I am continue to zip through books this year and I think it’s doing a lot of good for my mental health. It keeps me from mindlessly scrolling through social media, and I’ve joined a few virtual book clubs that get me socially involved — from a safe distance 🙂
The latest read from Blanche’s Book Club has been a popular one: “Dear Edward” by Ann Napolitano. Here’s the scoop:
One summer morning, twelve-year-old Edward Adler, his beloved older brother, his parents, and 183 other passengers board a flight in Newark headed for Los Angeles.
Among them are a Wall Street wunderkind, a young woman coming to terms with an unexpected pregnancy, an injured veteran returning from Afghanistan, a business tycoon, and a free-spirited woman running away from her controlling husband. Halfway across the country, the plane crashes. Edward is the sole survivor.
Edward’s story captures the attention of the nation, but he struggles to find a place in a world without his family. He continues to feel that a part of himself has been left in the sky, forever tied to the plane and all of his fellow passengers.
But then he makes an unexpected discovery—one that will lead him to the answers of some of life’s most profound questions: When you’ve lost everything, how do you find the strength to put one foot in front of the other? How do you learn to feel safe again? How do you find meaning in your life?
Dear Edward is at once a transcendent coming-of-age story, a multidimensional portrait of an unforgettable cast of characters, and a breathtaking illustration of all the ways a broken heart learns to love again.
I daringly read this despite having an international flight planned in two weeks. Oops! While this book has gotten a lot of praise, I did not love it. It was compared to “Extremely Loud and Incredibly Close” and I’d have to disagree with that entirely.
Because I knew everyone on the plane (minus Edward) was going to die, I found it difficult to get invested in them during the flight. I also felt that, for such an emotional topic, this book didn’t scratch the surface on what that might actually feel like — to be the sole survivor of a plane crash and lose your family.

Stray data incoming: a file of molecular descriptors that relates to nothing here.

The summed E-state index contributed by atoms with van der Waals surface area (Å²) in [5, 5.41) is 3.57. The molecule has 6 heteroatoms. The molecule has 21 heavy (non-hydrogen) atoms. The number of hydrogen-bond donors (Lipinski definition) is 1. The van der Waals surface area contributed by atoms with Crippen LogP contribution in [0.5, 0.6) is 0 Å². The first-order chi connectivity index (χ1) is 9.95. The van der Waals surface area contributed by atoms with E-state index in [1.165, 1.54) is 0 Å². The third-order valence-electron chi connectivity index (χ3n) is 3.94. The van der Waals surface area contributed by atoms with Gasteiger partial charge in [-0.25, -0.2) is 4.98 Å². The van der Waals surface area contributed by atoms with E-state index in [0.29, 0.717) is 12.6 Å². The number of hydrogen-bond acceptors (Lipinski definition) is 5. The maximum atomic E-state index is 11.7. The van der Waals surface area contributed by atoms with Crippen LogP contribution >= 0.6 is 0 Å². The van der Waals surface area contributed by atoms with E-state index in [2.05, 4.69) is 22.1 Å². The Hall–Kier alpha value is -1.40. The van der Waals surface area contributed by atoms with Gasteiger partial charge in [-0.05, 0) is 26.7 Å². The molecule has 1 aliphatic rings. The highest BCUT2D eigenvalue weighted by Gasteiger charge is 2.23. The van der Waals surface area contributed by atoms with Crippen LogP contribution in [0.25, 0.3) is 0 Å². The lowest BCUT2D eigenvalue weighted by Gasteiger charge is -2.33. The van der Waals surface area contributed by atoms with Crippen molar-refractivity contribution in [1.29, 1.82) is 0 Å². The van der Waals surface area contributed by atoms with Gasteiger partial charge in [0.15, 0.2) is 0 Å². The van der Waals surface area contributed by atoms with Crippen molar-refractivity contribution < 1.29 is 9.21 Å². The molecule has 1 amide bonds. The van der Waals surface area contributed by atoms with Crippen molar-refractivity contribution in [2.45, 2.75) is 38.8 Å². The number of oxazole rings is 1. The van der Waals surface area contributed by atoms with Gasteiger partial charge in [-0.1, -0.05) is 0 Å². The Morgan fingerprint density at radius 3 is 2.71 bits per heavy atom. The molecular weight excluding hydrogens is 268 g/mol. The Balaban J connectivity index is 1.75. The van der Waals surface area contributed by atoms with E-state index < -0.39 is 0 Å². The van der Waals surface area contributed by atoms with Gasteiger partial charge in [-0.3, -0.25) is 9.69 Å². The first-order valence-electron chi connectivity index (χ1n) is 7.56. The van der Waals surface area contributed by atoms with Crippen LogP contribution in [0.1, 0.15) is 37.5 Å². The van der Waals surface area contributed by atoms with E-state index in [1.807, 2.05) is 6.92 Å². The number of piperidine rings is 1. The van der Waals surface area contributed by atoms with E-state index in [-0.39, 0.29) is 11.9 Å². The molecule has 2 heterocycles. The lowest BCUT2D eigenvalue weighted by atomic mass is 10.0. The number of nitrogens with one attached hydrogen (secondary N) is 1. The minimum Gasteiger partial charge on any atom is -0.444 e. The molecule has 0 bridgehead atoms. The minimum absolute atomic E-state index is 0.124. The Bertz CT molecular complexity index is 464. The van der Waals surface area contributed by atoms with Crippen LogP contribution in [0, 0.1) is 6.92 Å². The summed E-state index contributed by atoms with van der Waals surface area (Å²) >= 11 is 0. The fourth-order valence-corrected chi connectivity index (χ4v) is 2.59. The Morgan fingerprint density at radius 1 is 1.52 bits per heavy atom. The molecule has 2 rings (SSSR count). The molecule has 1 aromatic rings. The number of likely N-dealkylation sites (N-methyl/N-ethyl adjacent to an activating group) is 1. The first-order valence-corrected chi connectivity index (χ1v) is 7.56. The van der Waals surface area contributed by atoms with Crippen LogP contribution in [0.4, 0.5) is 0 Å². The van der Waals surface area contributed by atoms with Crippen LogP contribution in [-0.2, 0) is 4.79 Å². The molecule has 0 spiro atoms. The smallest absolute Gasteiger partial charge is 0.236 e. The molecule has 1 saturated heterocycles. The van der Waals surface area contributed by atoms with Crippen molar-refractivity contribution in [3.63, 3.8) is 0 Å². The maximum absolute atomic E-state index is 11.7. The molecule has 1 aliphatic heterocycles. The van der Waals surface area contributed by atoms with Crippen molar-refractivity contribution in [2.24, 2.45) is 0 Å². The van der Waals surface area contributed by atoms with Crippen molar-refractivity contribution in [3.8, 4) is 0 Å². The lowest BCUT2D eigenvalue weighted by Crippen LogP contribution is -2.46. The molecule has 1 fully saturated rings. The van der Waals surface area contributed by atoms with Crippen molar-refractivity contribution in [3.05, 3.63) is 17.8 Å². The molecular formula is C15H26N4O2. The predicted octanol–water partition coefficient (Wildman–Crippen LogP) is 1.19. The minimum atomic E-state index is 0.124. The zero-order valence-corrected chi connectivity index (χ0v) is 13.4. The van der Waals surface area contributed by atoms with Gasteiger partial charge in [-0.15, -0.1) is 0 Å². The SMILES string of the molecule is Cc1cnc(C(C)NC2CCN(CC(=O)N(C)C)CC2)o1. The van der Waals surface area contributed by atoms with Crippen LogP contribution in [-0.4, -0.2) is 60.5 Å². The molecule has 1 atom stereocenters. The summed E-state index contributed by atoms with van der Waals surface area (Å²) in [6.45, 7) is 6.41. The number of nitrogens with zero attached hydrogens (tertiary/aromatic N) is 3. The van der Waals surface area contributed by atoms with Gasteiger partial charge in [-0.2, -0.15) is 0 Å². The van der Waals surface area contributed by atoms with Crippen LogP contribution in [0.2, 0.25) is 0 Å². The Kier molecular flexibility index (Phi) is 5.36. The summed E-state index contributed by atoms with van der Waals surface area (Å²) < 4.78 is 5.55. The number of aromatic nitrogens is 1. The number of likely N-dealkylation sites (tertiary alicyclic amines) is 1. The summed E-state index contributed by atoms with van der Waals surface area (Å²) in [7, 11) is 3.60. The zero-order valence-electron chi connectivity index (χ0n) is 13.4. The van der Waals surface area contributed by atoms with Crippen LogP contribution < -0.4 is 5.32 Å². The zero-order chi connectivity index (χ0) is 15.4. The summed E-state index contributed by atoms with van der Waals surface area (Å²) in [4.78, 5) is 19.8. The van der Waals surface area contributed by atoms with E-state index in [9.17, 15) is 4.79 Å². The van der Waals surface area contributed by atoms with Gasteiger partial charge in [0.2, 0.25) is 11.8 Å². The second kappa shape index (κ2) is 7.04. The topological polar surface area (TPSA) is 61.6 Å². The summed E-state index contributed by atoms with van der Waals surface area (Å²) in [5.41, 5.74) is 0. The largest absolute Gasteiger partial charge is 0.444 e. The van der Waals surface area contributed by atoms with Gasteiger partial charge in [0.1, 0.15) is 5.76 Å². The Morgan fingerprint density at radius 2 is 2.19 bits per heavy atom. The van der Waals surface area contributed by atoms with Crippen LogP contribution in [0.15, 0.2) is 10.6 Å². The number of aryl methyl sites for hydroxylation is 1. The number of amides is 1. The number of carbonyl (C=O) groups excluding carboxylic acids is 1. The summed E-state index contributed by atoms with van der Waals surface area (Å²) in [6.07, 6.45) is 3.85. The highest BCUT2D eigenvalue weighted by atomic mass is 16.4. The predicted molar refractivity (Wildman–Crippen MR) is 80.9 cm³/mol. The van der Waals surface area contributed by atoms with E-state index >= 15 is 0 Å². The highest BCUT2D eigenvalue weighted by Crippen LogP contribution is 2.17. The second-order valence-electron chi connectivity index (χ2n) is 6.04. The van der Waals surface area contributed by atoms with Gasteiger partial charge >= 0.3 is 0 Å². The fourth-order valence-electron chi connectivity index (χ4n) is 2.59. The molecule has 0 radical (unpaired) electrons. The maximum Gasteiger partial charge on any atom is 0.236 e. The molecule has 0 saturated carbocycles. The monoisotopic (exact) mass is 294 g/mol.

Now, it wasn’t a total loss — I gave it 3 stars on Goodreads — there were a few scenes that were really well-written and gave the plot some life.
Something occurs to Edward. “Wait a minute,” he says. He stares down at the lock. These four digits were programmed by his uncle, which means they’re not random. “I have an idea.” He spins each of the four dials until the lock reads 2977. There’s a loud click, and the lock mechanism opens quietly and falls into Edward’s waiting palm. “You did it,” Shay whispers. She leans forward and unzips the length of the duffel bag. This seems to take a long time, and Edward watches. He’s aware that part of him had not wanted the bag to open. He’d wanted them to remain in the corner, a mystery that enticed Shay but a mystery unanswered. I wonder instead of I know. “It’s full of paper,” Shay says. The bag is stuffed with envelopes. Shay picks one up, and Edward reads the handwritten name above the address. Edward Adler.
I don’t know that I’d necessarily recommend this book, but if you read the description and think it’s for you — go for it.
The next book Blanche’s Book Club will be reading is “Red, White & Royal Blue” by Casey McQuiston.
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